Film Reviews

Fried Barry review: Dir. Ryan Kruger [Fantasia 2020]

What’s this, you say? A new film about alien abduction? I’m in.

From South Africa comes writer-director Ryan Kruger’s first feature film, Fried Barry. The feature length film is based upon the short film of the same name, which earned 59 official selections and 13 wins at festivals around the world.

Kruger really does have an eye for the absurd and fanatical, and Fried Barry is certainly NOT for the lighthearted. I love a film that begins with a “Don’t forget this is an 18” warning, through which I immediately knew I was in for a wild ride. It wastes no time drawing you immediately in with the intersecting drug-fuelled images and mixture of English and South African languages.

Its premise is certainly a peculiar one. We are immediately introduced to “Fried” Barry (Gary Green), a middle aged South African bloke with a drug problem and an unhappy home life who certainly has a penchant for the hard stuff, who is then abducted by aliens. Or is he?

Either way, we follow Barry in his bizarre world for the next 90 minutes as he navigates this new world for him, and indeed for us, as he is bewildered by all the rather motley and peculiar bunch of characters he encounters. It is extremely graphic in places and again not for the fainthearted, particularly in its sexual depictions. It is certainly unclear to me why Barry is so sexually attractive to so many characters in this film, but this could indeed be the alien in him along with an ingrained drug fuelled fantasy of being highly attractive. One particular scene in a shop with a particularly over-zealous shop keeper did make me laugh; it’s clearly such a fantasy film for the character of Barry and perhaps why he loves the drugs that he does.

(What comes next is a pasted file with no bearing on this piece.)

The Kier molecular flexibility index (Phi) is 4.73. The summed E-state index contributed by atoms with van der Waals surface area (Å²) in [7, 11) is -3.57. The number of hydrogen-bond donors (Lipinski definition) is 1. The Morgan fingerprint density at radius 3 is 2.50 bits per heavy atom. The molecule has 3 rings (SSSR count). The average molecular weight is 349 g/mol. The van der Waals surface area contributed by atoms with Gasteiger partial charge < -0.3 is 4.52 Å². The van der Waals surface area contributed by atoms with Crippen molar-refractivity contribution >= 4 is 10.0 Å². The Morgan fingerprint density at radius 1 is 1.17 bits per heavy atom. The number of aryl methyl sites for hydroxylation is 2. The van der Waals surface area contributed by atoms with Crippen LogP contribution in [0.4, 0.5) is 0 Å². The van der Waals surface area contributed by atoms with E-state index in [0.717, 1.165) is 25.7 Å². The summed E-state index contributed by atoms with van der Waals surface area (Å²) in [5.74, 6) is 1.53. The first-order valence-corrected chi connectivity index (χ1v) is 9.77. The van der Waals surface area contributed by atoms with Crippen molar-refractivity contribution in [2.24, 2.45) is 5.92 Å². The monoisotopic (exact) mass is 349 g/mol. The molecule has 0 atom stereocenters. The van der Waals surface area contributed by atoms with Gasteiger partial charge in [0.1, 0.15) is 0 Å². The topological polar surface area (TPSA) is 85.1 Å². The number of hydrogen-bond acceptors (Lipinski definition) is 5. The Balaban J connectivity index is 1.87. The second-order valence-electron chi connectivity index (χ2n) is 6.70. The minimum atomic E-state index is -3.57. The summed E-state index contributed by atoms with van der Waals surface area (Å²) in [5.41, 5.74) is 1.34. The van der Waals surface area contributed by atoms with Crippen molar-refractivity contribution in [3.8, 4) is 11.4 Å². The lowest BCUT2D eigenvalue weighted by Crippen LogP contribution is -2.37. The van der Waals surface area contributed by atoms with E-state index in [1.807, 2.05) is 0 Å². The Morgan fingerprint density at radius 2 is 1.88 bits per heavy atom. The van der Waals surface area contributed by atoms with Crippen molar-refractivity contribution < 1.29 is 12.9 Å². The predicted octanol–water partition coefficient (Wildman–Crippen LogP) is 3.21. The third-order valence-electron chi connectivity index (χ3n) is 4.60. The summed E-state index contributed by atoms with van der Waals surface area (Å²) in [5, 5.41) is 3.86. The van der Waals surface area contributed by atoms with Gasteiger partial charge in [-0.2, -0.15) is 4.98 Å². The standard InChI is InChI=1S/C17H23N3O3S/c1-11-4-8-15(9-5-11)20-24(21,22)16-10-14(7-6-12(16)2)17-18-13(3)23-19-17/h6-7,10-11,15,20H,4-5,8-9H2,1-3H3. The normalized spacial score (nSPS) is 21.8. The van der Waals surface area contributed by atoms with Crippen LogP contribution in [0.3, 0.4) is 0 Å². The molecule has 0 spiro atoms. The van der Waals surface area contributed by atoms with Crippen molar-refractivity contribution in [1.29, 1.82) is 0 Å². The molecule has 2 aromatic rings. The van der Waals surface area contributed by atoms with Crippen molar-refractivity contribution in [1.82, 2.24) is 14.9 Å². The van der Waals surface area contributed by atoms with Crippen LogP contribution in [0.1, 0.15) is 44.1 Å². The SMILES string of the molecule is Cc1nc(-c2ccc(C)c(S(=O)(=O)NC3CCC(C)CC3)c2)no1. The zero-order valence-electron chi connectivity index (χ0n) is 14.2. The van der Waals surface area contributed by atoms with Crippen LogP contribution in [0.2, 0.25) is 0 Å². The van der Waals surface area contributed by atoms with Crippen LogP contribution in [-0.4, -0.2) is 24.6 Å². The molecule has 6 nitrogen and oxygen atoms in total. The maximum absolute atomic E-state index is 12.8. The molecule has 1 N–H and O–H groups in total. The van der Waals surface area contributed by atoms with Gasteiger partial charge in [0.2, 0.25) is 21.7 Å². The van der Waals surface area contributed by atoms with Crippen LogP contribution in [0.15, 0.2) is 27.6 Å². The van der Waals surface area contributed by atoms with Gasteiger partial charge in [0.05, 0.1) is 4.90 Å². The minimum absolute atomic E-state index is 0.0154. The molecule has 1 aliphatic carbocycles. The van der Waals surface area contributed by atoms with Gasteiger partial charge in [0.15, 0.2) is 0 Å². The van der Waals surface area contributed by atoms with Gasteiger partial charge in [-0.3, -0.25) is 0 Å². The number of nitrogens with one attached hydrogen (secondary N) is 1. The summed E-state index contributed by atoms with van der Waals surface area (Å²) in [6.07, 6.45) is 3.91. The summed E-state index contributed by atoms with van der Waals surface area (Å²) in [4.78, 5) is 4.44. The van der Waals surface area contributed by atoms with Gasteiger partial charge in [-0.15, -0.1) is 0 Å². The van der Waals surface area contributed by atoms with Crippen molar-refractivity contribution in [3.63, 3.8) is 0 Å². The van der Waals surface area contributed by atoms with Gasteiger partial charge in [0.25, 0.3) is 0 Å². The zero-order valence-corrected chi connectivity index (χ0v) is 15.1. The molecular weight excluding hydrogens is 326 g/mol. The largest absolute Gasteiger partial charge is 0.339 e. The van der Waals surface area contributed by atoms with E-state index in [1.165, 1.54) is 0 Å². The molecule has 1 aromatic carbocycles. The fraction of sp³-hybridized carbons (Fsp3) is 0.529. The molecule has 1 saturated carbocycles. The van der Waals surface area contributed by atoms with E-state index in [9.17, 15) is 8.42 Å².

My main problem with Barry as the protagonist is that there is no real saving grace moment for him, he really is not the nicest guy in the world and I really wasn’t sure why I was meant to be rooting for him at all. The character is not a likeable person with no redeeming features whatsoever, certainly throughout the first half of the film. Some of the things he gets up to are particularly revolting.

Saying that, Gareth Place‘s cinematography in Fried Barry is beautiful. The colours and tone are fantastical to watch. It’s difficult to look away but rather instead await what bizarre occurrence will happen to Barry next. It has scenes which I found akin to Under the Skin, a world in which the viewer is watching a complete spectacle, unsure what is happening before them. The original score from Haezer is also utterly compelling, and fits perfectly with the narrative.

In truth, Kruger’s given us a chaotic film that keeps you guessing, you never really know where it’s going and this element I appreciated; that lack of predictability is a welcome change of pace. It’s been a long time since I’ve seen such a drug-fuelled alien abduction madhouse of a film., and sure this will become a cult classic for some, as it is one of those bizarre stories that stays with you long after the credits roll. I’m not sure however how soon I want to see Barry’s face again, myself.

Fried Barry is a lot of things; it’s horrific, an assault on your senses, it is disgusting, slightly overwhelming and sometimes amusing. It is most definitely not for everyone, but for those who it suits, it most certainly will be.

Fried Barry is screening at Fantasia 2020:


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